- reconstructing the evolutionary history of venomous marine snails and investigating their toxins as biochemical tools for characterizing cellular communication in the nervous system and as potential drugs
- Ph.D., The Rockefeller University
Mandë Holford is as a professor at The Graduate Center and Hunter College with scientific appointments at the American Museum of Natural History and Weill Cornell Medicine. Her joint appointments reflect her interdisciplinary research, which goes from mollusks to medicine, combining chemistry and biology to discover, characterize, and deliver novel peptides from venomous marine snails for manipulating cellular physiology in pain and cancer. Her laboratory investigates the power of venom to transform organisms and to transform lives when it is adapted to create novel therapeutics for treating human diseases and disorders.
Holford believes we need a new deal with nature, where we appreciate its intrinsic value and make a serious effort to conserve, protect and restore as much of what remains and has been lost, and at the same time we understand how nature is essentially tied to our health, agriculture and economy. Venomous snails can help give us new medicines, new pesticides for agriculture, and also innovations to drive our economy.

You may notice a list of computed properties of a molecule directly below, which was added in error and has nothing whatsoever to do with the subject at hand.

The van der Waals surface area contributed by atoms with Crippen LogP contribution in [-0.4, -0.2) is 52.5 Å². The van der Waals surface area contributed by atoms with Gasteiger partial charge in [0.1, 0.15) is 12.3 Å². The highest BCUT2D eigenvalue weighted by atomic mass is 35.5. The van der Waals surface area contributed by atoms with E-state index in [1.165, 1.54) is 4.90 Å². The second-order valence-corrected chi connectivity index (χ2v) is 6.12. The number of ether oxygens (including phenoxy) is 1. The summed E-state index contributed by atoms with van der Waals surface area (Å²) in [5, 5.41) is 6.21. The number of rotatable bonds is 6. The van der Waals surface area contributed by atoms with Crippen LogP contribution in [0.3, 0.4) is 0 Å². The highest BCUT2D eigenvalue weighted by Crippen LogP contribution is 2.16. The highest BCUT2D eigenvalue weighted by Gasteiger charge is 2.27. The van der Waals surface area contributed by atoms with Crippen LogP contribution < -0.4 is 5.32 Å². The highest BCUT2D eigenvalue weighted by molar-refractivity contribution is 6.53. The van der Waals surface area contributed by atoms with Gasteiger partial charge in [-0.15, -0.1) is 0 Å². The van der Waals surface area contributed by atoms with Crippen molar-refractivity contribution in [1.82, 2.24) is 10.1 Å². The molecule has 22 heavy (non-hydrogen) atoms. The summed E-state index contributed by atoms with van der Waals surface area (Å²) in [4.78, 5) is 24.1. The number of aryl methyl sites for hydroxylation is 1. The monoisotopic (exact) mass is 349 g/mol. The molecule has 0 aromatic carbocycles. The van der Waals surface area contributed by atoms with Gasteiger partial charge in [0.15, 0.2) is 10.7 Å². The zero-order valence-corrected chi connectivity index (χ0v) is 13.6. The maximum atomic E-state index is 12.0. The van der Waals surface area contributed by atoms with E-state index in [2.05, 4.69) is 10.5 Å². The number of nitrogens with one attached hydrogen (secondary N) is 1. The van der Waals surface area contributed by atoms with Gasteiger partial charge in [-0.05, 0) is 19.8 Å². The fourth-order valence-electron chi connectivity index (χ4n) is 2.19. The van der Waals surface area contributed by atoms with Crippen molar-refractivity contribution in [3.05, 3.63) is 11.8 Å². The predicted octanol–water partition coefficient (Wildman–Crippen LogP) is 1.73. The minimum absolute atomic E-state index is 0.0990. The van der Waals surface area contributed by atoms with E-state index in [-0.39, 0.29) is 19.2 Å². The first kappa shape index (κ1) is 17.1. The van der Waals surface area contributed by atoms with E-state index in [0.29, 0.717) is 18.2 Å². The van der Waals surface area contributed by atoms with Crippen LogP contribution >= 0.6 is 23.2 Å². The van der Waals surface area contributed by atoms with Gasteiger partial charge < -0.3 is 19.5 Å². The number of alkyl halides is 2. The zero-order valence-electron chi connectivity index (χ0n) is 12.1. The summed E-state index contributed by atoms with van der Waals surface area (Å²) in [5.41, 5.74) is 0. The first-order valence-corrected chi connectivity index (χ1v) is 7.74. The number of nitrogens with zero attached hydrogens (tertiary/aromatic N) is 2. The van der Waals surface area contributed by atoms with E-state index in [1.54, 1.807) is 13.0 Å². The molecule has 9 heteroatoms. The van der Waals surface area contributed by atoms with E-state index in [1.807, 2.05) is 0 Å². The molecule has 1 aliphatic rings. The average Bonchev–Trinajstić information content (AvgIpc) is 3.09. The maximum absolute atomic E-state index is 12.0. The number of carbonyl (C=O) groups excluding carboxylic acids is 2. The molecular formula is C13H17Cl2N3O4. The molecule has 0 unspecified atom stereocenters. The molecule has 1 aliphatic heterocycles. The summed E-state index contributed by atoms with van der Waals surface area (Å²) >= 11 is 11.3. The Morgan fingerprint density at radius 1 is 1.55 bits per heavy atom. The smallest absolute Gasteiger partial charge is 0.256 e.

She has received several awards including being named a 2020 Sustainability Pioneer and 2015 New Champion Young Scientist by the World Economic Forum, a California Academy of Sciences fellow, the prestigious Camille Dreyfus Teacher-Scholar Award, an NSF CAREER Award, and honored as a Breakthrough Women in Science by the Howard Hughes Medical Institute (HHMI) and NPR’s Science Friday. Holford is actively involved in science education, advancing the public understanding of science, and science diplomacy. She is co-founder of KillerSnails.com, an award winning EdTech company that uses tabletop, digital, and XR games about extreme creatures in nature, like snails that eat fish, as a conduit to advance scientific learning in K-12 classrooms. Holford co-developed a premier Science Diplomacy course at The Rockefeller University to encourage early career scientists to think globally about the impacts of their research as it pertains to international relations and the transdisciplinary and transboundary challenges we have to tackle. She is a life member of the Council of Foreign Relations and an AAAS Science & Technology Policy Fellow. She received her Ph.D. in Synthetic Protein Chemistry from The Rockefeller University.